Make Espresso as Good as on Your Coffeeshop Ride

Third wave espresso at your local independant café is hard to beat. But you can get pretty darn close (and actual spot on) at home with a bit of practice. Here are some espresso tips
 
 
 
Becoming familiar with the wonders of great espresso is one of collateral gains I've made so far through riding a bike...

I discovered good (really good) espresso in 2013 in Santa Barbara, California.  Thank you cycling, thank you teammates - more specifically former US National Champion, Alison Powers, on that life-changing coffeeshop ride. My first third wave coffee was at Handlebar Coffee Roasters, a California coffeeshop that anyone who goes to ride up Gibralter probably knows of. It's no joke that life was never the same...  

Since that pivitol day in 2013, I've learned how to make coffee practically as delicious as the stuff I get from my favourite coffeeshops.  (And I've learned how to make coffee like a pro, on the road with some really cool gear. This has more value than ever, since they're all closed during the Covid-19 confinement and social distancing orders.)
 
 
Here are my best tips to making a good espresso:
 
1. Get yourself a good machine.  Even more importantly, get yourself a good coffee grinder.  A cheap grinder won't grind fine or evenly enough to get a good quality shot.
Rancilio grinder, Rancilio rocky, rancilio, coffee grinder
 
2. Heat the machine. (Mine has a light that goes off when it's warmed up.)
Let water come out of the grouphead, into an empty cup.
The reason is twofold:
1. A good cup of coffee starts with a warm cup. If your cups have not had enough time to get warm on top of the machine (it's true, putting them on top of the coffee maker actually has a purpose other than storage!) the warmth of the coffee will get sucked away as soon as it hits the mug.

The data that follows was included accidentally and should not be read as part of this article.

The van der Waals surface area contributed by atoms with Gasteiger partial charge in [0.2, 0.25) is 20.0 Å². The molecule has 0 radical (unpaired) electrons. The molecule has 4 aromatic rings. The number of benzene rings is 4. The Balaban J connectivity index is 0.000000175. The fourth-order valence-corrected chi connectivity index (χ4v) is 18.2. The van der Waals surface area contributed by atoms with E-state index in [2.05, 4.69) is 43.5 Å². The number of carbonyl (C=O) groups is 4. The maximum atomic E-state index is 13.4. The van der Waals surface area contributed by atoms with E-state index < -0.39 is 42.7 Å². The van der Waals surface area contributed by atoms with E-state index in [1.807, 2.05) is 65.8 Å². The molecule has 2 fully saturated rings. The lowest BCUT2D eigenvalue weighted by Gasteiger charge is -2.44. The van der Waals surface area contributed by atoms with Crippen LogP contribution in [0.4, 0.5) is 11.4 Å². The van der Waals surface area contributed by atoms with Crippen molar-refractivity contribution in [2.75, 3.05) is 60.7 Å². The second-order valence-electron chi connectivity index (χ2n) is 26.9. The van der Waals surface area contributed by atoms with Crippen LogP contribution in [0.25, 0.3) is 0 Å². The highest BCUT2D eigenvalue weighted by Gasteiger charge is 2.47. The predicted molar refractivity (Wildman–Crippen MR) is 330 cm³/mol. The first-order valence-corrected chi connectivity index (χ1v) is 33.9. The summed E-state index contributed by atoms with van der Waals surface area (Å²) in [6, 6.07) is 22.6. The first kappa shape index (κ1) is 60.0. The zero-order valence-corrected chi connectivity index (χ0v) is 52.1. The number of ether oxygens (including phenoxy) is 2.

2. This prevents water that may have gotten too hot near the grouphead from burning your coffee.  You'll know if it happens: there will be less crema, and the taste will be sub-par.
 
Not Neutral, coffeecup, espresso guide, how to make good espresso

3. Stop the extraction as soon as the colour of the coffee coming out of the portafilter becomes pale and translucent.  The coffee will start out darker and opaque, then become more clear as the extraction goes on.  Anything that comes too far after it begins to look even a little watery doesn't taste as good.  (*If you want to make an Americano, the same rule applies.  Stop the extraction as soon as the coffee coming out turns pale-ish.  Finish to the desired volume with fresh hot water, not stuff that has gone through the already-extracted coffee.  Trust me on this, or try a side-by side comparison with both techniques!)
 
Not Neutral

4. Keep your portafilter clean!  This makes a huge difference in terms of flavour!  I use Q-tips to get right into the spout, and steel wool to clean the wider part that the basket sits into.  If the portafilter or the basket are brown with coffee, they're dirty.  You can find plenty of cleaning tools and products for your espresso machine here, from Eight Ounce Coffee Supply.
 

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